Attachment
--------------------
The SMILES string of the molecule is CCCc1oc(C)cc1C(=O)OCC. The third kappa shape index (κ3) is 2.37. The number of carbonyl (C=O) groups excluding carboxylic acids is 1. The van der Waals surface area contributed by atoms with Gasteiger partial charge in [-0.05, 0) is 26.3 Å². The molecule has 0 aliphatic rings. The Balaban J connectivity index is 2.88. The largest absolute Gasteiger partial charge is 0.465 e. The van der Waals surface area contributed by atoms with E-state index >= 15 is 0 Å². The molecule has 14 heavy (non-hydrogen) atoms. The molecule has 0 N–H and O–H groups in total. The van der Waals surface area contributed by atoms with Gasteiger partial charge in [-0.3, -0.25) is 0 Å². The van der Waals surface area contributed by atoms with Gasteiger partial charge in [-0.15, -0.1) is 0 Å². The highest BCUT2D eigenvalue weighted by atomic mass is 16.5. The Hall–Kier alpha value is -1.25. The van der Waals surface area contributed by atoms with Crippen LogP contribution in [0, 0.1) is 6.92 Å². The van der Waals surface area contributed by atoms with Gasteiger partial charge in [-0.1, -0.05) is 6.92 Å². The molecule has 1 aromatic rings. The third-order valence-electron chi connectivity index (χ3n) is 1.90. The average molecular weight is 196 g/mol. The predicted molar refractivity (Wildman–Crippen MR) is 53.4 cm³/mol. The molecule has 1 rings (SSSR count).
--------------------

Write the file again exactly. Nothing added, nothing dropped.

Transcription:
The SMILES string of the molecule is CCCc1oc(C)cc1C(=O)OCC. The third kappa shape index (κ3) is 2.37. The number of carbonyl (C=O) groups excluding carboxylic acids is 1. The van der Waals surface area contributed by atoms with Gasteiger partial charge in [-0.05, 0) is 26.3 Å². The molecule has 0 aliphatic rings. The Balaban J connectivity index is 2.88. The largest absolute Gasteiger partial charge is 0.465 e. The van der Waals surface area contributed by atoms with E-state index >= 15 is 0 Å². The molecule has 14 heavy (non-hydrogen) atoms. The molecule has 0 N–H and O–H groups in total. The van der Waals surface area contributed by atoms with Gasteiger partial charge in [-0.3, -0.25) is 0 Å². The van der Waals surface area contributed by atoms with Gasteiger partial charge in [-0.15, -0.1) is 0 Å². The highest BCUT2D eigenvalue weighted by atomic mass is 16.5. The Hall–Kier alpha value is -1.25. The van der Waals surface area contributed by atoms with Crippen LogP contribution in [0, 0.1) is 6.92 Å². The van der Waals surface area contributed by atoms with Gasteiger partial charge in [-0.1, -0.05) is 6.92 Å². The molecule has 1 aromatic rings. The third-order valence-electron chi connectivity index (χ3n) is 1.90. The average molecular weight is 196 g/mol. The predicted molar refractivity (Wildman–Crippen MR) is 53.4 cm³/mol. The molecule has 1 rings (SSSR count).